With the US voting for a new president and Congress, research from the
University of South Carolina provides fresh evidence that choosing a candidate
may depend more on our biological make-up than a careful analysis of
That’s because the brains of self-identified Democrats and
Republicans are hard-wired differently and may be naturally inclined to hold
varying, if not opposing, perceptions and values. The USC study, which analyzed
MRI scans of 24 USC students, builds on existing research in the emerging field
of political neuroscience.
“The differences are significant and real,”
said lead researcher Roger Newman-Norlund, an assistant professor of exercise
science in the Arnold School of Public Health and the director of USC’s new
Brain Stimulation Laboratory.
The study focused on the mirror neuron
system, a network linked to a host of social and emotional abilities. After
declaring their political affiliations, the subjects were given questionnaires
designed to gauge their attitudes on a range of select political issues. Next,
they were given “resting state” MRIs which made it possible to analyze the
strength of connections within the mirror neuron system in both the left and
right hemispheres of their brains; specifically the inferior frontal gyrus,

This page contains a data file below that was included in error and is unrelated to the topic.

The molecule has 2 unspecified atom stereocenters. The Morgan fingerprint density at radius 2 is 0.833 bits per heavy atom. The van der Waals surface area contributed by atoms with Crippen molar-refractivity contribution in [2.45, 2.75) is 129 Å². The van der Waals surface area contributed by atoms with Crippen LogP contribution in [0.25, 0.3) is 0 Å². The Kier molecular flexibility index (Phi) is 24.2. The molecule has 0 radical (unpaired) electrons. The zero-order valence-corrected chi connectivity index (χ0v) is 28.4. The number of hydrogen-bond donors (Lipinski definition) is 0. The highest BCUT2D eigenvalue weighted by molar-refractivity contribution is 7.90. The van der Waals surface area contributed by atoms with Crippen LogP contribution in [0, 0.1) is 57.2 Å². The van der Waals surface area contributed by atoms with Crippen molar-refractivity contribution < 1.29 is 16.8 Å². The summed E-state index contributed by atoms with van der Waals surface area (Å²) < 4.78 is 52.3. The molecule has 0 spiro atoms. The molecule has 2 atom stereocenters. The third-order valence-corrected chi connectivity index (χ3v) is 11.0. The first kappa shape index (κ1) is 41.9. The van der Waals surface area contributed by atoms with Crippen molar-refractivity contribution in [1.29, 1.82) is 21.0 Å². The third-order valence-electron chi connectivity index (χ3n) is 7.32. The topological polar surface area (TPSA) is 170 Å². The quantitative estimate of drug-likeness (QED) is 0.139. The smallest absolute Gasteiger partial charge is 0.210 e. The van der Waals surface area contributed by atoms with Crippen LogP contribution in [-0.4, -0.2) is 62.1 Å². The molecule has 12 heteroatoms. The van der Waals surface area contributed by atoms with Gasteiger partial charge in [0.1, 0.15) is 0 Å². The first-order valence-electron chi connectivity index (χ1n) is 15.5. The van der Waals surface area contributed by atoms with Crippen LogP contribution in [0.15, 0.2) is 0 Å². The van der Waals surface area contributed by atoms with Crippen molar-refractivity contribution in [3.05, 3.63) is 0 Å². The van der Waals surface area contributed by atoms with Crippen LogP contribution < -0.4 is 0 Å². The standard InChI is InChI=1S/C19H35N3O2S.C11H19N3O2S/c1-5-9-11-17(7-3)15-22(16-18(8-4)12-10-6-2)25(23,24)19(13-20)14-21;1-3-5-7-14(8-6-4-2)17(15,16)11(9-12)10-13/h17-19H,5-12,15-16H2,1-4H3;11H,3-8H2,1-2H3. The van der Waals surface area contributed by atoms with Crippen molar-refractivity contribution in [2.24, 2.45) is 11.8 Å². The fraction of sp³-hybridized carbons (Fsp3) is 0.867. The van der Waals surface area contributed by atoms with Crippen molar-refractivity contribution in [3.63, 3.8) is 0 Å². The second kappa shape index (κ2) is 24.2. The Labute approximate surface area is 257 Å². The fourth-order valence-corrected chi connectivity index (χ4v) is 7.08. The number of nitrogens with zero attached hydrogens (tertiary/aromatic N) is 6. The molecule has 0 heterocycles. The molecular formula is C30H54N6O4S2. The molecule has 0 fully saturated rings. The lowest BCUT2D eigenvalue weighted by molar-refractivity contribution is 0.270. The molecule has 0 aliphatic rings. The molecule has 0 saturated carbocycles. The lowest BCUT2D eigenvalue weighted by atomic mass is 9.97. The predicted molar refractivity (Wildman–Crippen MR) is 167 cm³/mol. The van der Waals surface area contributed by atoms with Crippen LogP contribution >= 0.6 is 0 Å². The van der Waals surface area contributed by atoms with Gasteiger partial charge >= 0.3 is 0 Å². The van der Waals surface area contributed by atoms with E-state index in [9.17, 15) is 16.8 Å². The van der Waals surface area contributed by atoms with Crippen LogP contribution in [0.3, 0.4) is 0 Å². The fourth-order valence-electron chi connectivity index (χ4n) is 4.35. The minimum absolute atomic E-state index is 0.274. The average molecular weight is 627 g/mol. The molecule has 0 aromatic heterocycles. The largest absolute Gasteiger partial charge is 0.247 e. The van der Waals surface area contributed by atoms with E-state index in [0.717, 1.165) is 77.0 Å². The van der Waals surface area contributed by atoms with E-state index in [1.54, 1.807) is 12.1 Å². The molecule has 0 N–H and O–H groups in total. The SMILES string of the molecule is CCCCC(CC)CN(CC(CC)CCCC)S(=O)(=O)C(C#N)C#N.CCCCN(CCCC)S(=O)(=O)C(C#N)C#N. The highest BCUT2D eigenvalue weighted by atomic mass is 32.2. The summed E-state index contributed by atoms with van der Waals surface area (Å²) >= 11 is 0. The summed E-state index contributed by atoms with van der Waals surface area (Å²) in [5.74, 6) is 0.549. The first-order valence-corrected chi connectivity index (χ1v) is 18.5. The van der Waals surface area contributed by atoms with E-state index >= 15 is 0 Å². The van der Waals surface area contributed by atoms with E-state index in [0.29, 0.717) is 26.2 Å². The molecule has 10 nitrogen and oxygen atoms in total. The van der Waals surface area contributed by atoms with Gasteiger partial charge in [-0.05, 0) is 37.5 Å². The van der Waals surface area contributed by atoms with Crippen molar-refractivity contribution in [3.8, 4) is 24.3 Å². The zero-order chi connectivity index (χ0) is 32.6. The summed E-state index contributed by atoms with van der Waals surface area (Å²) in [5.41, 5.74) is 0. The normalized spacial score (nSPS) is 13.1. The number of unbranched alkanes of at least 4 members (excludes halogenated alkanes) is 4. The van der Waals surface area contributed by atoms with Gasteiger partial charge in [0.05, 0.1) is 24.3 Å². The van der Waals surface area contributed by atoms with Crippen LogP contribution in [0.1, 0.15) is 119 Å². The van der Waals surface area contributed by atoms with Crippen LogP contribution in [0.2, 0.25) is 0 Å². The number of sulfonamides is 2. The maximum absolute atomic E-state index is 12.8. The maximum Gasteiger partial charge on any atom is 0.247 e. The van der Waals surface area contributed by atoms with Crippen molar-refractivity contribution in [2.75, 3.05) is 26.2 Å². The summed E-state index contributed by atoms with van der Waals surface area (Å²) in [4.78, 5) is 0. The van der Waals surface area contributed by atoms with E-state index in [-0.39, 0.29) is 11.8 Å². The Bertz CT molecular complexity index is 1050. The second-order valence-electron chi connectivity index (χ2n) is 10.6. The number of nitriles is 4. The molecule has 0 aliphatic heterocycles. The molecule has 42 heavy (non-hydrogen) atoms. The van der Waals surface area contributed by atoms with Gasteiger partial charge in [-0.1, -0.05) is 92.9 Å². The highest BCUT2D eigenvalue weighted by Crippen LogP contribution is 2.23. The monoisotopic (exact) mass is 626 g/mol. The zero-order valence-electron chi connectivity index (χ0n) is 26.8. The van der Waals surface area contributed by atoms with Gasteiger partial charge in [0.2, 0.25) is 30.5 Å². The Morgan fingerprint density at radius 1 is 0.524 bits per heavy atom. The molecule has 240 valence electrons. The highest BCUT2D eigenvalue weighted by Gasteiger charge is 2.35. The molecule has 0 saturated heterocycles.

supramarginal gyrus and angular gyrus.
The results found more neural
activity in areas believed to be linked with broad social connectedness in
Democrats (friends, the world at-large) and more activity in areas linked with
tight social connectedness in the Republicans (family, country). In some ways
the study confirms a stereotype about members of the two parties -- Democrats
tend to be more global and Republicans more America-centric -- but it actually
runs counter to other recent research indicating Democrats enjoyed a virtual
biological lock on caring for others.
“The results were a little
surprising,” Newman-Norlund said. “This shows the picture is more complicated.
One possible explanation for our results is that Democrats and Republicans
process social connectedness in a fundamentally different way.”
political neuroscience and study is still largely in its infancy, the
implications for future races could be big as politicians and campaign
strategists learn how to exploit brain differences to make more effective,
biologically targeted appeals to voters.
The research also suggests that
maintaining an open mind about political issues may be easier said than done. In
fact, bridging partisan divides and acting contrary to ideological preferences
likely requires going against deeply ingrained biological tendencies. And while
there is evidence that mirror neuron connections can change over time, it’s not
something that happens overnight, Newman-Norlund said.
differences could be a result of genetics, experiences, or a combination of
both,” he said. “It takes a lot of effort to see the other side and we’re not
going to wake up one day and all start getting along.”
differences and their origins, however, is a step in the right direction, he
said.This article was first published at www.newswise.com